With wide porches and romantic gables, it’s easy to see why the all-American Shingle-style house endures. For one young family leaving Chicago for lakeside life in Wilmette, the details of that style were exactly what they wanted. An outdoorsy couple with two young children, they loved the style’s traditional yet casual leanings: less Champagne and chandeliers and more whiskey-warm nights by the fire after days spent outside. “We didn’t want our home to be like a museum,” says the wife. “We wanted practical and comfortable.”
To build their vision from scratch, they turned to designer Ilene Chase, architect H. Gary Frank and builder Richard Bondarowicz. Consensus grew quickly on how to interpret the iconic features—beginning with the exterior, which fully embraced the form’s innate eclecticism. “Shingle homes can use a wide array of elements,” explains Frank, who incorporated classic gables, a turret (topped with a weather vane) and a gently curved roofline arching over the entrance. “Having that curve allows the façade to undulate a little bit, so it’s not so flat. It creates a nice, soft feel for the home.”
These personable touches continued inside, as the couple never felt beholden to the expected way of doing things, says Chase. “So in each room, we didn’t just stick with one style. There’s a little bit of each thing they love.” The finishes reflected this diverse taste, with the incorporation of rustic, mountain-inspired materials honoring the couple’s love of Colorado. “We kept very traditional aspects,” explains Chase. “But there was a Western presence they wanted to include, with a lot of organic elements.” The contrast proves striking with crisp crown molding, and baseboards and paneling that feel surprisingly fresh against hand-scraped oak floors (the team spent hours testing for “just the right color that had some warmth and wear to it,” says Chase). A colorful striped runner adds levity to the staircase, with tones that “are playful, yet still warm and earthy,” she adds.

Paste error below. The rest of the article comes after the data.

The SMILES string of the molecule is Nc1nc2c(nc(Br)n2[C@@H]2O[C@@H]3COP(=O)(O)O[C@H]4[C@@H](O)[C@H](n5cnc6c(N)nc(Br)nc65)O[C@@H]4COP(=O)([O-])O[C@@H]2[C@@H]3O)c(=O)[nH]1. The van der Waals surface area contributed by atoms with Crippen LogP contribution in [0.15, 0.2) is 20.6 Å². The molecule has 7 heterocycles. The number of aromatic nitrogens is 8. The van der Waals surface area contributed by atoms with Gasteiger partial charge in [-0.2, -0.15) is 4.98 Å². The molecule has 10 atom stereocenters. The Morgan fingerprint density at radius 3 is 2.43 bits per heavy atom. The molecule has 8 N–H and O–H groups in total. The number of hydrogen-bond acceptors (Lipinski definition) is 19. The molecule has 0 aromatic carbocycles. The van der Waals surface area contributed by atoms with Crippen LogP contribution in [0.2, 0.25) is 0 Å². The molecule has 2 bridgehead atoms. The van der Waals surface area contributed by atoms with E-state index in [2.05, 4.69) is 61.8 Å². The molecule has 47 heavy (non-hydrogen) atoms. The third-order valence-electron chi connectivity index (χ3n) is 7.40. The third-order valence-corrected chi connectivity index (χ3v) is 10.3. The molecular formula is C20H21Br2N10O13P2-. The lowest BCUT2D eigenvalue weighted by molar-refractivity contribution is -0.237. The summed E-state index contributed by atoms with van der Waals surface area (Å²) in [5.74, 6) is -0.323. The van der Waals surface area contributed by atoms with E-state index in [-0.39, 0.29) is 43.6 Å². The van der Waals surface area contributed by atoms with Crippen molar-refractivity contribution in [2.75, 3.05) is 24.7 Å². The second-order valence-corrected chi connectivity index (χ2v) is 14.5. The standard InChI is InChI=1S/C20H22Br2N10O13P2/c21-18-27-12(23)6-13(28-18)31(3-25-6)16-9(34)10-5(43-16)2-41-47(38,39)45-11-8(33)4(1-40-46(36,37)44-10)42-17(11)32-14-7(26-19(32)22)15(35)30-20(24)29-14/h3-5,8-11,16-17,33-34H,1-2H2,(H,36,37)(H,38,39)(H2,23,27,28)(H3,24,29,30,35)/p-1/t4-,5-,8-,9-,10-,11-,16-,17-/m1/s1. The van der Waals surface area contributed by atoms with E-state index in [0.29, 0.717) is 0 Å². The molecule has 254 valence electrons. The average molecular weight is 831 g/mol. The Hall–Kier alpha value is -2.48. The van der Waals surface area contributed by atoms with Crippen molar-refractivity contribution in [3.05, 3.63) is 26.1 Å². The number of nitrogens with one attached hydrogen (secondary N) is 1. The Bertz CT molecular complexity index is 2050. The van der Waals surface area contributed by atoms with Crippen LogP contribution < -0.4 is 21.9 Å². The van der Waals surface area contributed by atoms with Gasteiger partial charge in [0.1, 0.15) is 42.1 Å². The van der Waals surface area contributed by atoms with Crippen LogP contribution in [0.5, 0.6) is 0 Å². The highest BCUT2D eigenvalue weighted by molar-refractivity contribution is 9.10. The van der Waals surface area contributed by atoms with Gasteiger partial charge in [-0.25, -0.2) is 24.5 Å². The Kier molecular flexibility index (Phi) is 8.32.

The juxtaposition continues in the kitchen and breakfast area, where white beams stand out against naturally stained white oak panels on the ceiling. “We laid out the pattern painstakingly,” shares Bondarowicz about the process. “We did several mock-ups so that the proportions were appropriate.” For the kitchen island, extra care (and 10 men) was also needed to install the honed Madre Perla quartzite. It’s the perfect counterpoint to the custom classic cabinetry by Abruzzo Kitchen and Bath, “as it’s not polished and shiny, so you can see the imperfections,” says the wife.
Some choices were pragmatic. They embraced the Shingle style’s extra-wide hallways “because you know kids, they just crash into things,” jokes the husband. Other areas were reimagined completely, adapting the style and purpose of each room to best suit the family. Most of all, the couple wanted to avoid overly formal spaces that would lie fallow. “We were trying to eliminate those rooms you only use on Christmas Eve,” the husband notes. This explains the not-so-traditional dining room featuring black-and-white wallpaper and dark furnishings, including the custom table made extra wide to accommodate more people. Bold, graphic and pragmatic, the space proved engaging without feeling too precious.
Though an avid book lover, the husband also didn’t want the library to be a solitary space meant just for reading. “He had the idea of doing this library-meets-cocktail-room,” shares the wife. “Instead of a formal living area where no one sits, how about a space where adults can hang out?” Chase took inspiration from old-school speakeasies that recalled the couple’s life in Chicago, complete with a leather Chesterfield-style sofa, smoky gray wallpaper on the ceiling and deep hunter green on the walls and bookcases. “It’s a little bit moody,” says the designer. “It has a city vibe that they could escape to within this North Shore home.” The speakeasy wouldn’t feel complete without a whiskey bar, placed nearby in the front hallway, borrowing the same mood with dark walnut cabinets and an antique mirror backsplash. The unusual feature harkens back to “a more traditional style, when people would entertain in their foyers,” notes Chase.
The level of detail possible when building a home surprised the couple. “I had no idea,” the wife laughs. “Now I know all about hinges and grout colors that I would have never known in a million years.” The process, however, soon became more than construction—it was about creating spaces that looked back at their life together, while making room for their family’s future.